The market was in a good position to end last week with a gain. But, when push came to shove on Friday, investors didn’t want to hold so many stocks into the weekend. The S&P 500 ended the session down 1.91%, logging its lowest close in months.
Johnson & Johnson (NYSE:JNJ) set most of the bearish tone, losing 10% of its value on reports that it has known for decades that some of its talcum powder was tainted with asbestos. Costco Wholesale (NASDAQ:COST) wasn’t far behind, however, off to the tune of 8.6% after falling short of its fiscal first quarter estimates.
There were some winners on Friday. There just weren’t enough of them making big enough gains to keep the market out of the red.
As the new trading week kicks off, stock charts of Dollar Tree (NASDAQ:DLTR), Scana (NYSE:SCG) and Mastercard (NYSE:MA) merit the most attention. They each ended the week in a position that plainly points to what may lie ahead.
Back on Nov. 13 we pointed out — and not for the first time — that a range-bound Scana was actually gearing up for a breakout thrust. It just needed to break above a technical ceiling at $41.90 to achieve escape velocity. That ended up happening on Nov. 15, and the buyers never looked back.
As of Friday’s close though, not only are SCG shares up more than 21% from that ceiling, Friday’s action strongly suggests that day was at least a short-term top.
Click to Enlarge • The big red flag is the sheer scope of the gain and the volume behind it. Big high-volume moves tend to suggest the last, not the first, of the buyers are finally piling in.
• Bolstering the bearish argument is the weekly chart’s RSI indicator. It just tiptoed into overbought territory.
• Although there’s lots of room for profit-taking to pull Scana much lower, keep it in perspective. The bigger-picture trend is now bullish, and if SCG finds clear support at one of its key moving average lines, it may well be a buying opportunity.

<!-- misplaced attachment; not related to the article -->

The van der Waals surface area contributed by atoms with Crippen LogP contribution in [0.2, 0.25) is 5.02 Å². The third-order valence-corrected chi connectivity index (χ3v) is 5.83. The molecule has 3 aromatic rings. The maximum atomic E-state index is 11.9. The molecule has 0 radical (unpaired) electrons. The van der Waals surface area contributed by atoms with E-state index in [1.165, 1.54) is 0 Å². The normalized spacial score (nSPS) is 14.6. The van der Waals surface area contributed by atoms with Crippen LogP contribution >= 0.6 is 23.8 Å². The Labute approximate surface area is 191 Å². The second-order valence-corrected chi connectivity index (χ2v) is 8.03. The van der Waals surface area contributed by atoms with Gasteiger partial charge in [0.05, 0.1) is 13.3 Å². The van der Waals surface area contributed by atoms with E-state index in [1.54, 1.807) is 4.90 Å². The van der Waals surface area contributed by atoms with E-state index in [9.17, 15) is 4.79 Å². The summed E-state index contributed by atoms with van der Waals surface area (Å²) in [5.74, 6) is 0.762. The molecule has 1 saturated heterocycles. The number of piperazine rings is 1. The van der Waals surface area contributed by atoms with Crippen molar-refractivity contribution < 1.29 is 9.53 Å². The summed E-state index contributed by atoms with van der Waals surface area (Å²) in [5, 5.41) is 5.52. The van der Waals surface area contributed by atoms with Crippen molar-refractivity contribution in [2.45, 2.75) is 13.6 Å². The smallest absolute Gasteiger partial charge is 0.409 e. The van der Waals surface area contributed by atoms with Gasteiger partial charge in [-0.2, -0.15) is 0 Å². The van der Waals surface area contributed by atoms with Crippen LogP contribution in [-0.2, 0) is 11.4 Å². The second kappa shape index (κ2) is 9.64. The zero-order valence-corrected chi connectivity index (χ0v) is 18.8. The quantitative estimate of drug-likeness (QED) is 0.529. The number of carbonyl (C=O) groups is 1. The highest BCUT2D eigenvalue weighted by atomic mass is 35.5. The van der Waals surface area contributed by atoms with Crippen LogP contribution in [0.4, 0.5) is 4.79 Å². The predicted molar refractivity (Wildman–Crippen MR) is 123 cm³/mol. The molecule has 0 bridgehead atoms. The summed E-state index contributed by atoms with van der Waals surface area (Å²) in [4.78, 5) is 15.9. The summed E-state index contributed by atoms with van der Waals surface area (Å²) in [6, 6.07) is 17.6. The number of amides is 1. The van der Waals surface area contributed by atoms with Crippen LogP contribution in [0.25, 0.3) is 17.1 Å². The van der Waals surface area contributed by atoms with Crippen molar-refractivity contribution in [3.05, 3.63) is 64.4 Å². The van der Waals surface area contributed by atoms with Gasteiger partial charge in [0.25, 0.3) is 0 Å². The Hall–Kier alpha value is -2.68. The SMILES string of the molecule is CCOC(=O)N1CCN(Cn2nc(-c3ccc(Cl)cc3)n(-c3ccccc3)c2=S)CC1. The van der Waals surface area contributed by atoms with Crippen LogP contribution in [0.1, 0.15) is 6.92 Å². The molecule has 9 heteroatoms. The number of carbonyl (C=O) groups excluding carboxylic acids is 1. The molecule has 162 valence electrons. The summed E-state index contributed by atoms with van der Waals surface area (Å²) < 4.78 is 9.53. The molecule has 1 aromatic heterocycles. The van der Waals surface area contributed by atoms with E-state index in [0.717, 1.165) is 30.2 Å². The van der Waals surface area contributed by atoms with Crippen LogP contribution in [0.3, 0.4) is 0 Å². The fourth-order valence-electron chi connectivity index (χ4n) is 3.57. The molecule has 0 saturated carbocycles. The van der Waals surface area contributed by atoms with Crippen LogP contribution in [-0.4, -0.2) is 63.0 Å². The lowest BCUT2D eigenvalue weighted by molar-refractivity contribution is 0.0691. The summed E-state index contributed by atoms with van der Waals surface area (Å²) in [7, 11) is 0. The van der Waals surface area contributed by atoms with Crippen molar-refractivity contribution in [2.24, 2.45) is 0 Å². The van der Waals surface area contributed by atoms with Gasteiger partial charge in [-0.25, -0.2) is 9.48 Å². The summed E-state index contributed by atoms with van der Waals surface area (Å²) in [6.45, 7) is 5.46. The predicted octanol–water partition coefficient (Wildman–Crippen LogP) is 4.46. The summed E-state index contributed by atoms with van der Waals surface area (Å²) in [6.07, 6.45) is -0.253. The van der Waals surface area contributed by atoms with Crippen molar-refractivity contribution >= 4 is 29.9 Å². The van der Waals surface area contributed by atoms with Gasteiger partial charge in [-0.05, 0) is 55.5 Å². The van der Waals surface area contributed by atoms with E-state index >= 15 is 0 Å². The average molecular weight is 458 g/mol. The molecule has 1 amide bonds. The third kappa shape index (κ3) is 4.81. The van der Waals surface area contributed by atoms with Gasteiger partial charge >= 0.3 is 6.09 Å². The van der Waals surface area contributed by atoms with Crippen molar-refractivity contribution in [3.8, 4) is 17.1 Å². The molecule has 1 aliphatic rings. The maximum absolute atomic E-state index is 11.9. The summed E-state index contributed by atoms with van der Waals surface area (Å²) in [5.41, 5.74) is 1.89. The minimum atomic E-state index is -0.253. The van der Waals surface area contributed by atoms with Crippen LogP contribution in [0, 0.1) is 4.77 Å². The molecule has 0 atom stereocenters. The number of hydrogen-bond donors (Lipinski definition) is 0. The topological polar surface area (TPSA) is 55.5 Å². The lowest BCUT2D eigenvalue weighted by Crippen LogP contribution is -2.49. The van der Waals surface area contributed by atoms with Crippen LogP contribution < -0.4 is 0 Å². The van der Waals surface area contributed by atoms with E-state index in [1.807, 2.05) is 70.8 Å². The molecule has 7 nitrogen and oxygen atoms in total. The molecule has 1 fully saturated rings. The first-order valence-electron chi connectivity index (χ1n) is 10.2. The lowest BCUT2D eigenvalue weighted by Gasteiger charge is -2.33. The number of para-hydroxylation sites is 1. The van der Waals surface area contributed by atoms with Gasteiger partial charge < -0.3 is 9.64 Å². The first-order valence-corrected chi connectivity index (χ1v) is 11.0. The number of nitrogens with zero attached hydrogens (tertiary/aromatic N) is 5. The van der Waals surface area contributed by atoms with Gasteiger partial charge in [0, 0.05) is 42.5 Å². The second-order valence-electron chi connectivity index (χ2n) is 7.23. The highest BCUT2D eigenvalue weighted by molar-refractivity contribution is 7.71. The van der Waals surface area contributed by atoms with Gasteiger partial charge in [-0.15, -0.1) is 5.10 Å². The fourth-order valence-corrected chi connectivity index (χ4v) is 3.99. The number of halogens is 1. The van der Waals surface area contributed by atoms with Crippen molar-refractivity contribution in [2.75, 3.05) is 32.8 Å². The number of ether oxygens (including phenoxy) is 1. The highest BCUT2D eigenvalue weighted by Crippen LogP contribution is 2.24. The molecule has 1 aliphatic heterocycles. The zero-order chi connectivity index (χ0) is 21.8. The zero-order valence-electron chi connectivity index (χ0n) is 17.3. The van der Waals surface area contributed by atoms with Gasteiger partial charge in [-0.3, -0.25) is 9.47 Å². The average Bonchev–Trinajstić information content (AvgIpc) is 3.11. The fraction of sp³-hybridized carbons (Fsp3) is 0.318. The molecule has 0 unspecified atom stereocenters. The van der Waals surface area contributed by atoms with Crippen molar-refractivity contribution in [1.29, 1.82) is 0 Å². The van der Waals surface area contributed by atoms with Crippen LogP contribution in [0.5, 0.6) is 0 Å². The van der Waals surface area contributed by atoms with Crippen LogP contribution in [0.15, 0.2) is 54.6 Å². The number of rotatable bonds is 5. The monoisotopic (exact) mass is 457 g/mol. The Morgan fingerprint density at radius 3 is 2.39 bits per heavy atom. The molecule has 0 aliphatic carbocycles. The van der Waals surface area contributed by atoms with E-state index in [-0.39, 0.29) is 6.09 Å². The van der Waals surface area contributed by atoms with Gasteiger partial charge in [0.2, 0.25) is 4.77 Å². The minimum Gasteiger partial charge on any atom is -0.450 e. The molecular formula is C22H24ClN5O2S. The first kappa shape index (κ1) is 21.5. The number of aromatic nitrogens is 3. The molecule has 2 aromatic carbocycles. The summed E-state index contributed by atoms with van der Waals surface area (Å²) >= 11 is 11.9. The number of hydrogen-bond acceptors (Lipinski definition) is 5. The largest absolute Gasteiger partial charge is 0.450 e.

Dollar Tree (DLTR)
Just because a stock ends the day up when most other stocks are down doesn’t inherently make that stock a buy. But, given the persistence Dollar Tree shares have shown of late while the rest of the market is losing ground certainly doesn’t hurt the bullish case for DLTR.
Either way, there’s a caveat. While Dollar Tree stock may be working its way higher, it’s largely because of the growing sentiment that we’re running into an economic headwind. If that sentiment changes, so too could this underlying bullishness.
Click to Enlarge • Unlike most other stock charts during this time, DLTR has logged a string of higher lows and higher highs since early October. This range is marked with white dashed lines on the daily chart above.
• Zooming out to a weekly chart of DLTR, we can see a much bigger trading range is in play. The stock just bumped into a technical floor that extends all the way back to late-2012.
• It would take a very particular set of circumstances to move there in a straight line, but history say DLTR could move to the upper edge of a long-term trading range around $130.
We’ve looked at Mastercard several times in recent weeks, pointing out how the bears were chopping away it. After each look though, the stock found a way to bounce back.
Thing is, those bounces have been short-lived, and since then the sellers have had opportunity to inflict incrementally more damage. This past week we saw even more red flags start to wave.
Click to Enlarge • A week and a half ago when MA moved to a new multi-week high above $208.80, hopes were raised. The gap set the stage for a pullback though, and that pullback has been capped more than once by the gray 100-day moving average and the purple 50-day moving average lines.
• Friday’s modest setback also pulled MasterCard shares under the white 200-day moving average line for a third time since October. The bulls may be tired of staving off the selling efforts.
• It would take a true economic headwind and/or a technical bear market to realize this, but MA could slide all the way back to its 38.2% Fibonacci retracement level at $165.71 before finding a firm floor.
As of this writing, James Brumley did not hold a position in any of the aforementioned securities. You can follow him on Twitter, at @jbrumley.